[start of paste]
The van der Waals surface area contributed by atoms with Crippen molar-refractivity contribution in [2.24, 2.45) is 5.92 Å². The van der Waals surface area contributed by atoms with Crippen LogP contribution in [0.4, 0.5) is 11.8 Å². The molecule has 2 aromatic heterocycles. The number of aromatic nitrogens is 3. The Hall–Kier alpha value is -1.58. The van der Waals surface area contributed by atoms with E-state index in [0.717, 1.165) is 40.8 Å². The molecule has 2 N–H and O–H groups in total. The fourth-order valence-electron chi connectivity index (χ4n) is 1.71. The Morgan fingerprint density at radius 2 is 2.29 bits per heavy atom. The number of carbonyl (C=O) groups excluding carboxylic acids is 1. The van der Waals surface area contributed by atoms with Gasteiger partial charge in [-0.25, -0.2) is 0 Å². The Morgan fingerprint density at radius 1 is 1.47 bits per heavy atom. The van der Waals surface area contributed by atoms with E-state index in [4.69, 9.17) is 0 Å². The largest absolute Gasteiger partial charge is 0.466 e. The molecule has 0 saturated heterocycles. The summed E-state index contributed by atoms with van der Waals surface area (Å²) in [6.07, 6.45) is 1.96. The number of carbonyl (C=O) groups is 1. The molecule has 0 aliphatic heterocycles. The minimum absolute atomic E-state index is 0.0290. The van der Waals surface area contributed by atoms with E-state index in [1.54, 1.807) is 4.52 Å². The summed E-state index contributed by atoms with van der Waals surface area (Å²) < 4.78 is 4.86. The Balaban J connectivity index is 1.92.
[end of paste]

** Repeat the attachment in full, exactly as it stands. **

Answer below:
The van der Waals surface area contributed by atoms with Crippen molar-refractivity contribution in [2.24, 2.45) is 5.92 Å². The van der Waals surface area contributed by atoms with Crippen LogP contribution in [0.4, 0.5) is 11.8 Å². The molecule has 2 aromatic heterocycles. The number of aromatic nitrogens is 3. The Hall–Kier alpha value is -1.58. The van der Waals surface area contributed by atoms with E-state index in [0.717, 1.165) is 40.8 Å². The molecule has 2 N–H and O–H groups in total. The fourth-order valence-electron chi connectivity index (χ4n) is 1.71. The Morgan fingerprint density at radius 2 is 2.29 bits per heavy atom. The number of carbonyl (C=O) groups excluding carboxylic acids is 1. The van der Waals surface area contributed by atoms with Gasteiger partial charge in [-0.25, -0.2) is 0 Å². The Morgan fingerprint density at radius 1 is 1.47 bits per heavy atom. The van der Waals surface area contributed by atoms with E-state index in [4.69, 9.17) is 0 Å². The largest absolute Gasteiger partial charge is 0.466 e. The molecule has 0 saturated heterocycles. The summed E-state index contributed by atoms with van der Waals surface area (Å²) in [6.07, 6.45) is 1.96. The number of carbonyl (C=O) groups is 1. The molecule has 0 aliphatic heterocycles. The minimum absolute atomic E-state index is 0.0290. The van der Waals surface area contributed by atoms with E-state index in [1.54, 1.807) is 4.52 Å². The summed E-state index contributed by atoms with van der Waals surface area (Å²) < 4.78 is 4.86. The Balaban J connectivity index is 1.92.